Keto Flu – Managing the Ketogenic Diet Side Effects

Many people are now familiar with the high-fat, low-carb diet, also called the ketogenic diet, and the benefits it offers those who need to lose a significant amount of weight and curb sugar and carbohydrate cravings.

The keto diet limits starch and sugar quite severely, focusing on foods that are almost entirely made up of protein or fat. Some low carb diets cut out carbohydrates entirely, while others allow one to eat a very low number each day, such as 20 grams or less.

This approach to dieting places the body in a state called ketosis, during which stored fat is broken down and converted to carbohydrates. The latter are then used as fuel for energy.

However, this type of diet has a few side effects that may be unpleasant for certain individuals. This set of symptoms is often referred to as the “keto flu,” and may last anywhere from a few days to a month. Below are some essential facts about these symptoms and their underlying causes.

Keto Flu Symptoms

Although not all individuals experience keto flu when following a low-carb diet, most have at least a few of the symptoms. Regardless of how many side effects a person experiences, however, most dissipate within five to seven days. In certain cases, symptoms may last for as long as a month, but this is quite rare. Most side effects of the diet typically begin anywhere from 24 to 48 hours after carbs are restricted and usually include the following:

Sugar Cravings

The earliest, most common side effect of the ketogenic diet is strong cravings for sugar and starch. This is particularly true if the person was formerly in the habit of consuming substantial amounts of starchy foods and sugary snacks on a regular basis.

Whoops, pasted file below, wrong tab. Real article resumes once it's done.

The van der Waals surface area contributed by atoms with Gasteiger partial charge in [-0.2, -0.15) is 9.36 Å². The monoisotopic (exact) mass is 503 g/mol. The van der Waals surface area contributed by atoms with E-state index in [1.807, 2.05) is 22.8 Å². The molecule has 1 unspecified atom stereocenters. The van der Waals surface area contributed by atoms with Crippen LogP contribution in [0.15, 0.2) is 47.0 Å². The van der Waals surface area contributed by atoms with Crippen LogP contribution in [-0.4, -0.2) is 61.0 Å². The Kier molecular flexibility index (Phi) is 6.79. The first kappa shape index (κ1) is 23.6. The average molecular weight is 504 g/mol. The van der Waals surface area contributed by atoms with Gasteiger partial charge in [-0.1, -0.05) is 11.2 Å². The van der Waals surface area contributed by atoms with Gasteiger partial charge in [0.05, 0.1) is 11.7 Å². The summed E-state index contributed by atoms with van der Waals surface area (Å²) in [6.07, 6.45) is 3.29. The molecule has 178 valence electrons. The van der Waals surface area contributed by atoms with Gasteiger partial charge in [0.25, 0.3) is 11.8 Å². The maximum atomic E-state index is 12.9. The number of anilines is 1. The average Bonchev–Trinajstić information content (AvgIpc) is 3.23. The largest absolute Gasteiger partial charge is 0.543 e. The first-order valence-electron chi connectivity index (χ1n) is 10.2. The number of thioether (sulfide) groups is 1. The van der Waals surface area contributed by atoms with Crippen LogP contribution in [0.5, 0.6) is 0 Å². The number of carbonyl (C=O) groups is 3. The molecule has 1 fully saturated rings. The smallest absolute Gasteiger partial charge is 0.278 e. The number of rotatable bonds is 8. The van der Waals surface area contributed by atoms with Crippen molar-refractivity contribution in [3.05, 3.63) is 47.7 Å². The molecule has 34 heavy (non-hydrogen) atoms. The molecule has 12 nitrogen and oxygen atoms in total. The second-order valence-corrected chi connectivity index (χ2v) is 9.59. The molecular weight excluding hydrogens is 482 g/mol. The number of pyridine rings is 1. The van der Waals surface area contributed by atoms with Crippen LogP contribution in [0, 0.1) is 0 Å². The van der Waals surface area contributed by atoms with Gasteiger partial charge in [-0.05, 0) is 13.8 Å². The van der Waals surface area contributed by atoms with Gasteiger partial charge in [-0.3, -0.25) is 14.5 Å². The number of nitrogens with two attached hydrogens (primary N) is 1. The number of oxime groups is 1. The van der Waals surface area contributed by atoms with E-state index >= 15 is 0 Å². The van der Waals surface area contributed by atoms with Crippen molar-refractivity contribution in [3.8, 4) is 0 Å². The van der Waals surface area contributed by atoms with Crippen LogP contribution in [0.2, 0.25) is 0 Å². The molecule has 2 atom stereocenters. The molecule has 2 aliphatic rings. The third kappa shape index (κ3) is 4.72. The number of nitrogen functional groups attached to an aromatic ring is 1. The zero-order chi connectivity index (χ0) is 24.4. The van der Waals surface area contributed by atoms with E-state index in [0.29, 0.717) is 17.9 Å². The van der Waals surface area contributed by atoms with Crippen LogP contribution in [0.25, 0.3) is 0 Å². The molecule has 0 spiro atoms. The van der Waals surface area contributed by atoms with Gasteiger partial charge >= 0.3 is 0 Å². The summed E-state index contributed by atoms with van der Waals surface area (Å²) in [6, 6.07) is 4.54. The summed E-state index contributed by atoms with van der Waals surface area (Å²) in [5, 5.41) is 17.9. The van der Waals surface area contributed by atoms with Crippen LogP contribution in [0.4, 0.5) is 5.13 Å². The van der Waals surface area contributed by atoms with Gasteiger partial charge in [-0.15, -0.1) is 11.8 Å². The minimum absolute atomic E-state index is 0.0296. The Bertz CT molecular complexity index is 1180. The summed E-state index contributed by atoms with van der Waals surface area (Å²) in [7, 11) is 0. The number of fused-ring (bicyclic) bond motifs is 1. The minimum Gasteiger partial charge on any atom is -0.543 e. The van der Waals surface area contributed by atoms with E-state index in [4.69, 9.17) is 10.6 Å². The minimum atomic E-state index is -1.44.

It is partially a physical craving, but is also a result of a reaction in the brain’s reward center when it is deprived of endorphin-producing foods such as chocolate or other high-carbohydrate “comfort” snacks. This symptom is typically one of the first to cease after a few days of following the ketogenic diet, after which sugar cravings usually plummet.


Dizziness

Dizziness is a very common symptom of ketosis, and although it may be a bit scary, this side effect is almost always harmless. It has to do with the body’s electrolyte balances, which are temporarily disturbed by the low-carb diet. Although it is harmless overall, those who experience this symptom should not drive or participate in any activity where good coordination is needed, as this is the best way to avoid any potential injuries resulting from losing one’s balance or falling.

Poor Concentration and Focus

Poor concentration and focus, more commonly referred to as “brain fog,” is simply a lack of focus that occurs when the brain is no longer being fed raw sugar and simple carbohydrates on a regular basis. This symptom usually only lasts until the body is firmly into ketosis, after which it will break down fat stores with which to supply the brain with energy.

Irritability

Virtually all diets are associated with some level of irritability as a side effect. However, this symptom is very short-lived when one is following the keto diet, and usually ceases within three to four days.

Nausea

Nausea is also a common side effect of the ketogenic diet, and is similar to the nausea felt when one becomes very hungry after not having eaten for a long period. This is because the body is feeling the deprivation of carbohydrates and sugars. Once again, after the body has reached the state of ketosis, this symptom abruptly stops.

Stomach Cramps

Stomach cramps are a less common side effect of the ketogenic diet, but are sometimes experienced on and off throughout the first week after carbs have been restricted.

Muscle Soreness

Muscle soreness is a symptom that affects approximately 50 percent of those following the ketogenic diet. Although it feels similar to the muscle soreness experienced after a vigorous workout, it usually comes and goes in a random pattern. This symptom may continue for up to a week or longer, depending on various factors.

Insomnia